Under the current law, almost all members of both the Chamber of Deputies and the Senate are elected through proportional representation. Deputies are elected through a two-round system; if a party receives 40 percent of the vote in the first round, they get 340 seats (a majority), but if no party does, a second round is held between the two most popular parties and the winner gets the 340 seats. Another difference between the two is that senators are assigned to Italy’s 20 regions, while deputies represent 26 constituencies.
The only exception to this is the senators for life, who include former presidents of Italy, as well as up to five citizens appointed by each president for “outstanding merits in the social, scientific, artistic or literary fields”. For example, the last president appointed former PM and economist Mario Monti and Nobel Prize-winning physicist Carlo Rubbia senators for life.
Another interesting fact is that Italy is one of the only countries in the world to reserve seats (12 in the Chamber of Deputies and six in the Senate) for Italians who live abroad.
Workers open the ballots during Italy’s last general election in 2013. Photo: Filippo Monteforte/AFP
All Italian citizens aged over 18 can vote for members of the Chamber of Deputies. When it comes to Senate elections, however, the voting age rises to 25.
This anomaly has been criticized as one of the reasons Italy’s legislation is seen as skewered towards protecting the older generation. Voices from several of the main political parties have called for the age to be lowered to 18 – and both Matteo Renzi and Beppe Grillo have suggested that the right to vote be extended to 16-year-olds.
Lots of political parties
Italy has many different political parties, some of which are only active in certain regions.
After World War II, Italian politics was largely dominated by the centrist Party of Christian Democracy and the left-wing Italian Communist Party, though several other smaller parties enjoyed significant influence.
That was until the 1990s, when Italian politics was rocked both by the collapse of Communist regimes across Europe, and the Mani Pulite (Clean Hands) investigation into political corruption in Italy – which caused huge damage to the reputation of all the main political parties.
Antonio Di Pietro, a prosecutor who helped lead the Mani Pulite probe. Photo: AFP
After that, the Italian Communist Party became the Democratic Party of the Left, a predecessor of today’s Democratic Party, while the Party of Christian Democracy faded into political obscurity. This paved the way for new parties, and the Northern League and Forza Italia were among those which arrived on the right wing.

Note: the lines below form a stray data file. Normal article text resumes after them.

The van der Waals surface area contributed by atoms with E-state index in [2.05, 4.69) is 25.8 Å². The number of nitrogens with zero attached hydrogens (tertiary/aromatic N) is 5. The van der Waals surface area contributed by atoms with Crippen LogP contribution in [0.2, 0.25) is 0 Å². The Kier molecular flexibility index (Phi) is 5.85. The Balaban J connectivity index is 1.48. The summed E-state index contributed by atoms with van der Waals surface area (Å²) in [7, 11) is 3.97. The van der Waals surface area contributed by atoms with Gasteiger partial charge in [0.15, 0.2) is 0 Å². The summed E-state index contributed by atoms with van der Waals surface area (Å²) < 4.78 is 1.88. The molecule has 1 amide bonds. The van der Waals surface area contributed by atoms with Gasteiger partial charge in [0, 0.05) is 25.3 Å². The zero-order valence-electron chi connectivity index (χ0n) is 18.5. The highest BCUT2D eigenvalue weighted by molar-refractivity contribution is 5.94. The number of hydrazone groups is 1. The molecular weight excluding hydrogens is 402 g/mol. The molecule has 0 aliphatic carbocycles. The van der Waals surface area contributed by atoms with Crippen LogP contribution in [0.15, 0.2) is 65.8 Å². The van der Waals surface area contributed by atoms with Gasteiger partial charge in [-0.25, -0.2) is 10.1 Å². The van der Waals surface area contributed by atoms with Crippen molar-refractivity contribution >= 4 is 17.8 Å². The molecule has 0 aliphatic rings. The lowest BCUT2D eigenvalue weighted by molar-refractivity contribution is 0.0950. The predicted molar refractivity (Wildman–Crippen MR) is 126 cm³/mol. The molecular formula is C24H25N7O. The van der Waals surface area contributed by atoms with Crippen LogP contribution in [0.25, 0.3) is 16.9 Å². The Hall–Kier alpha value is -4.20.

Today, the Democratic Party, Northern League, and Forza Italia are considered three of the four main parties, together with the Five Star Movement, an anti-establishment party which claims to be neither left nor right and was founded in 2009.
Other significant parties include: the right-wing Brothers of Italy; Article 1 – Democratic and Progressive Movement, formed this year as a split from the Democratic Party; the centre-right Popular Alternative and Italian Left which were both also founded this year; the Liberal Popular Alliance and Direction Italy which split from Forza Italia, and the centrist Civic Choice.
And if that sounds confusing, just remember there are plenty more minor parties, as well as several which are confined to specific regions.
Italy was only unified in 1861, and its 20 regions more or less correspond to the historical regions. Italy is further divided into 110 provinces and almost 8,000 comuni.
The majority of the regions don’t have much power, particularly when compared to federal states such as Germany. They keep only 20 percent of tax revenue, and the constitution grants them ” legislative powers in all subject matters that are not expressly covered by State legislation”, which in practice doesn’t amount to much.
But five regions (Aosta Valley, Friuli-Venezia Giulia, Sardinia, Sicily, Trentino-Alto Adige/Südtirol) have special status, meaning their governments have special constitutional powers and greater control over local laws and money. If you look at a map, you’ll see these regions all lie on Italy’s borders, and the special status helps them preserve cultural differences.
Presidents from the special status regions can also join in sessions with the Council of Ministers when issues relevant to them (rather than general issues affecting all the regions) are being discussed.
If you thought this might make the other regions jealous, you’d be right, and in the north-eastern regions in particular, there is strong support for a similar status.
Italians are extremely politically engaged. Though voting hasn’t been compulsory since 1992, voter turnout has only dipped below 80 percent once since then, in 2013.